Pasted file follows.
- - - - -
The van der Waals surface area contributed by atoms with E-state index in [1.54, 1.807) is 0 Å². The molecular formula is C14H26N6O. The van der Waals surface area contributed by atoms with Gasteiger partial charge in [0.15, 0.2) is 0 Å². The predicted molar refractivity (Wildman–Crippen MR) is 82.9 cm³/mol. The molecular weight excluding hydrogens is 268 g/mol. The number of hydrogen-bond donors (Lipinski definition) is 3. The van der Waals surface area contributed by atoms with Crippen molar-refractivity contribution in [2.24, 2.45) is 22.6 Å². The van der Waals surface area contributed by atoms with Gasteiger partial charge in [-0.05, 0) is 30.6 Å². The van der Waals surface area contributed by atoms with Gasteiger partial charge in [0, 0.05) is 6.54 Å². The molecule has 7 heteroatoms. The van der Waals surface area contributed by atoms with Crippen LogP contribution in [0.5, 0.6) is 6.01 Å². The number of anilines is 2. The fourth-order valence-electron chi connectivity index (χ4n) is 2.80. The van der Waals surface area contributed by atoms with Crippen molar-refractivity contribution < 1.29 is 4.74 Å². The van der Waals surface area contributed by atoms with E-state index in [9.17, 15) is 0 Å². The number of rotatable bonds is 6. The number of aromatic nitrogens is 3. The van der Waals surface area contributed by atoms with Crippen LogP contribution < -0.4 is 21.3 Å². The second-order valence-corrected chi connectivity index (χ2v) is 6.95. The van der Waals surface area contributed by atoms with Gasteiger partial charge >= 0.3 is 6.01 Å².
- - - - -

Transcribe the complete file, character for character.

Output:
The van der Waals surface area contributed by atoms with E-state index in [1.54, 1.807) is 0 Å². The molecular formula is C14H26N6O. The van der Waals surface area contributed by atoms with Gasteiger partial charge in [0.15, 0.2) is 0 Å². The predicted molar refractivity (Wildman–Crippen MR) is 82.9 cm³/mol. The molecular weight excluding hydrogens is 268 g/mol. The number of hydrogen-bond donors (Lipinski definition) is 3. The van der Waals surface area contributed by atoms with Crippen molar-refractivity contribution in [2.24, 2.45) is 22.6 Å². The van der Waals surface area contributed by atoms with Gasteiger partial charge in [-0.05, 0) is 30.6 Å². The van der Waals surface area contributed by atoms with Gasteiger partial charge in [0, 0.05) is 6.54 Å². The molecule has 7 heteroatoms. The van der Waals surface area contributed by atoms with Crippen LogP contribution in [0.5, 0.6) is 6.01 Å². The number of anilines is 2. The fourth-order valence-electron chi connectivity index (χ4n) is 2.80. The van der Waals surface area contributed by atoms with Crippen molar-refractivity contribution < 1.29 is 4.74 Å². The van der Waals surface area contributed by atoms with E-state index in [9.17, 15) is 0 Å². The number of rotatable bonds is 6. The number of aromatic nitrogens is 3. The van der Waals surface area contributed by atoms with Crippen LogP contribution < -0.4 is 21.3 Å². The second-order valence-corrected chi connectivity index (χ2v) is 6.95. The van der Waals surface area contributed by atoms with Gasteiger partial charge >= 0.3 is 6.01 Å².